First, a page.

Part II: The difference between centre and periphery
Cells of the peripheral (PNS) and central nervous system (CNS) clearly differ in their ability to regenerate. Neurons in the PNS show a remarkable ability to heal, while in the CNS few spontaneous regeneration occurs. In order to shed light on the underlying mechanisms we focused in part one on the environmental influence, like growth-inhibitory substances from support cells. In this part we will concentrate on the genetic prerequisites of neurons to react on signals from the environment, may they be inhibitory or stimulatory.
What's the problem?
All cells in an organism share the identical genetic information. But obviously this alone does not define a cell, since they appear in numerous shape and function. The difference lies in the cells’ specific use of this genetic information. The activity of genes, or their ability to be activated, is a critical factor and ultimately responsible for the shape a cell is going to have, which tasks it is going to perform and how it will react to its environment. In this context, a neuron of the CNS, would not regrow even in an environment promoting growth if its regeneration genes are inactive.
The devil is in the details
The nervous system of an organism is created during development. Neurons grow along tracks of molecular guideposts towards the right position. Upon embryonic to adult transition the neurons lose their ability to grow. This loss protects the system from forfeiting important connections once the numerous paths have been properly generated. To accomplish this, the intrinsic neuronal growth ability is repressed in favour of proper synaptic development. Genes required for growth are inactivated or down regulated in activity and the transport machinery for cellular material along the process is reduced. This inactivation and repression has to be neutralised to allow for regeneration after injury.
The basic problem
There are several preconditions for regeneration of a severed neuronal process. First of all, in order to successfully respond to injury, damage to the process must be detected by the cell body, because the answer to the injury is directed from the genetic material in the nucleus lying in the cell body. The information about the injury has to be transported from the site of injury through the process, which can be of considerable length, to the cell body and into the nucleus. In order to understand the relative distances to be dealt with, if the cell body of a neuron had the size of a tennis ball, its axon would have a length of several kilometres.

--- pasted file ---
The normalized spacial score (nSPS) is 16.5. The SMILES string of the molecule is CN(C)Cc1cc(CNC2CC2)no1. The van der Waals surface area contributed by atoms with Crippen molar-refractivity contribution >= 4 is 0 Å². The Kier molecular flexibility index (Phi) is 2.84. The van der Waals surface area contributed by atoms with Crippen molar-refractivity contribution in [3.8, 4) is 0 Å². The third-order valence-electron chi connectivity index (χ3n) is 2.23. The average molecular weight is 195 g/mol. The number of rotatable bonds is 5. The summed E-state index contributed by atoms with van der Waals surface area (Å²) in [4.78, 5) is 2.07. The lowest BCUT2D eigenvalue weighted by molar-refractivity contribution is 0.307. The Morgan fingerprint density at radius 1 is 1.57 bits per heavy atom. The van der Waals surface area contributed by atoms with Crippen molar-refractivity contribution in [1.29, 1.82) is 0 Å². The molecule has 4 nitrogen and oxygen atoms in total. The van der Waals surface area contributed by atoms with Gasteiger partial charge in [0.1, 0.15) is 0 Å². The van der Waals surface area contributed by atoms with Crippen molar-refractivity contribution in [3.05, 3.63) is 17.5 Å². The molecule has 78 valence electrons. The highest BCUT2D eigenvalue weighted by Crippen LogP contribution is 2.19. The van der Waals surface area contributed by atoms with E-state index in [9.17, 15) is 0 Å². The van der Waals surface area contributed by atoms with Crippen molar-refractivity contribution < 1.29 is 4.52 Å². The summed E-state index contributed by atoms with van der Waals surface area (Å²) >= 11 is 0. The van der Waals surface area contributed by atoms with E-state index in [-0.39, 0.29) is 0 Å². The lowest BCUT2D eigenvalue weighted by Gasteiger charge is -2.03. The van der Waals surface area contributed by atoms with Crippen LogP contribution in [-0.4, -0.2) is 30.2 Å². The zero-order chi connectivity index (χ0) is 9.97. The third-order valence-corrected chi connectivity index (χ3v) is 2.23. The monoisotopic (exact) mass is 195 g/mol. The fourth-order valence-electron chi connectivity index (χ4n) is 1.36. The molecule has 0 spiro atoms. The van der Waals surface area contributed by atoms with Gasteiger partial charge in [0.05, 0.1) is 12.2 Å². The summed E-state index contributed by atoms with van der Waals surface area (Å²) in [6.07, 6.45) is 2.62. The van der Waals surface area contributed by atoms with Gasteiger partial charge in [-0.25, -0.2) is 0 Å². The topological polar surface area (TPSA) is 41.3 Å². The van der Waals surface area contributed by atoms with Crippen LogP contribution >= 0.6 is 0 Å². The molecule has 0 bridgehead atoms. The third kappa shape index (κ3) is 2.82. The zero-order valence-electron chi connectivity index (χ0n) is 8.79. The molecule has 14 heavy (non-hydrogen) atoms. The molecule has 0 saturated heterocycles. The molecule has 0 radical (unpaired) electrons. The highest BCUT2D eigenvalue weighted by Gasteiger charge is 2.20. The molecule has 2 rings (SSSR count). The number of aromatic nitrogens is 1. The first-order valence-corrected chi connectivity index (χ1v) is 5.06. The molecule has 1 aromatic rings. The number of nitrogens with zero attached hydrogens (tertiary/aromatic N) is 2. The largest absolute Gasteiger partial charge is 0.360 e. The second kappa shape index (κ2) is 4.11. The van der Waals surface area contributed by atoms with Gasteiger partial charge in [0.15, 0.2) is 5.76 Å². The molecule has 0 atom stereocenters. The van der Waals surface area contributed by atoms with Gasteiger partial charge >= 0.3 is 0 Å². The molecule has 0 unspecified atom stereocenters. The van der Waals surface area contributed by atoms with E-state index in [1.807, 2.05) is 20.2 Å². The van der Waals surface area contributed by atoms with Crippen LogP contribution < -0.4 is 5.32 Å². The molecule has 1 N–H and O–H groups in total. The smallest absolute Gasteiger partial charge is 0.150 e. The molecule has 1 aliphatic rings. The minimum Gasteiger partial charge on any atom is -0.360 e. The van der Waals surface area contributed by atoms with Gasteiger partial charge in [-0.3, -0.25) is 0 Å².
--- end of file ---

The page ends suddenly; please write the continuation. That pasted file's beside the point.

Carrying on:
Genes located in the nucleus have to be released of inactivation, then read and afterwards proteins have to be synthesized. These have then to be transported back to the growing tip of the process. It was shown that nearly all of the mentioned events are incomplete or fail altogether in the injured CNS.
The journey is the reward
Signalling molecules can be transported from the tip of a process back to the cell body by means of cellular machinery, working much like a bucket brigade. It is assumed that neuronal populations signal damage with different efficacy. This could be a reason for the reduced ability of central neurons to regenerate.
The cells are the difference
Peripheral neurons upregulate the activity of genes associated with regeneration after injury. Some of these genes play a direct role in the regeneration, whereas others do not. However, central neurons do not up regulate genes associated with regeneration to the same extent as peripheral neurons do. In contrast to the PNS, upregulation of genes is relatively low in the CNS after injury. Therefore, the neurons themselves are pivotal factors for a lack of regeneration in the CNS.
There are cells in the nervous system showing these differences quite clearly. The so-called dorsal root ganglion cells are unique in a way as they belong to the periphery and to the CNS at the same time. They indeed have an axon part that projects to the periphery and one that projects to the CNS. Injury of the peripheral process lead to an up regulation of genes associated with regeneration, resulting in its regrowth. However, if the central process is injured the regenerative response is not nearly as robust and the central process is unable to regenerate.
On the other hand dorsal root ganglion cells can be trained. It has been shown that regeneration of the CNS branch of these neurons could be enhanced by a prior injury to the peripheral branch. The cell "learned" to regenerate in consequence of this so-called "conditioning lesion". It augmented the growth status of the neuron so that also the central branch is enabled to regenerate in the growth-unfriendly environment of the CNS. Signalling molecules affecting the neuronal growth status seem to be responsible for that. It could be shown that the concentration of these molecules is elevated after a conditioning lesion. This leads to a signalling cascade ending in the activation and transcription of several growth-associated genes.
The consequence: it's in the mix
There is a fine balance of environmental signals and the ability of a cell to react to it. In sum, it is this balance, a mixture of gene activity and environmental factors, which determines the chances to cure spinal cord injury. For science this means that a prerequisite for modifying this complex system is the knowledge of intrinsic mechanisms (genes and cellular machinery) as well as extrinsic mechanisms (cellular environment). In the end it is a combination of different approaches that promises success.
Text: Jochen Müller, Rosi Lederer, Verena May
Graphics: Vieri Failli